RICHMOND – Democrats in the Virginia House of Delegates vowed Monday to fight for prison and health-care reforms, more education funding and better job training during the General Assembly’s 2016 legislative session, which starts Wednesday.
At a press conference, 18 of the 33 Democratic delegates detailed their caucus’ plan to support Gov. Terry McAuliffe’s workforce initiative, called “the New Virginia Economy.”
“We support the governor’s initiative so that we can invest in Virginia,” said Del. Charniele Herring of Alexandria, who chairs the House Democratic Caucus. “Together we can pave the way forward creating programs and job training for jobs that exist today, so that people can get the training that they need, jobs they desperately need, to be filled right here at home.”
The House minority leader, Del. David Toscano of Charlottesville, agreed.
“Workforce training is significant, but it’s not just workforce training to give people a certificate for a job that exists,” Toscano said. “Otherwise we’re wasting people’s time, and putting people more in debt, and then people are not getting good jobs that pay them a living wage.”
The delegates expressed confidence that they would also be able to accomplish their goals despite being outnumbered by Republicans, who make up 67 of the 100 House members.
“I think by nature, the general sense of this group is we’re pretty optimistic people, and we believe in the power of rational argument,” Toscano said. “And we do believe that when you look at the financial elements of this, it has to appeal to people who look at things financially.”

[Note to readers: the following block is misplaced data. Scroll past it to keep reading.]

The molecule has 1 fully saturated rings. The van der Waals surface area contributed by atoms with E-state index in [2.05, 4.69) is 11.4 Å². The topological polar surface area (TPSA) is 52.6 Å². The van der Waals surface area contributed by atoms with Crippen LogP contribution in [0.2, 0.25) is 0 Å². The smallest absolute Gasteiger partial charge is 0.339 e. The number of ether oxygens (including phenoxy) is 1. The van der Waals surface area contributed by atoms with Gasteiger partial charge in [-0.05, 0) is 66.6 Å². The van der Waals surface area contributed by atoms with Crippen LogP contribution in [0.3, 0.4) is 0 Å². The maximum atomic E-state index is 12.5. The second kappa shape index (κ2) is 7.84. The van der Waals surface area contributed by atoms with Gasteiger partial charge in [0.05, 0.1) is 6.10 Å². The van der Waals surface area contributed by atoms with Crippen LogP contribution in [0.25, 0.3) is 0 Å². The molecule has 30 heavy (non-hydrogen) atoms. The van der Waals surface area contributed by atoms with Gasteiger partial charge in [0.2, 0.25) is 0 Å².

As part of a “wide variety of public safety and criminal justice reforms,” Toscano said Virginia Democrats also support laws they believe will reduce gun violence.
“It’s important at least in our view that we get mandatory universal background checks, that we close the gun-show loophole, that we provide better protection for those who have gotten protective orders against folks who might hurt them,” he said.
Toscano said Democrats would support Senate Bill 49, proposed by Sen. Janet Howell, D-Reston. It would prohibit anyone who is subject to a protective order from possessing a firearm; currently, such individuals are prohibited only from purchasing or transporting firearms.
By Diana DiGangi/Capital News Service
Capital News Service is a flagship program of VCU’s Robertson School of Media and Culture. Students participating in the program provide state government coverage for Virginia’s community newspapers and other media outlets, under the supervision of Associate Professor Jeff South.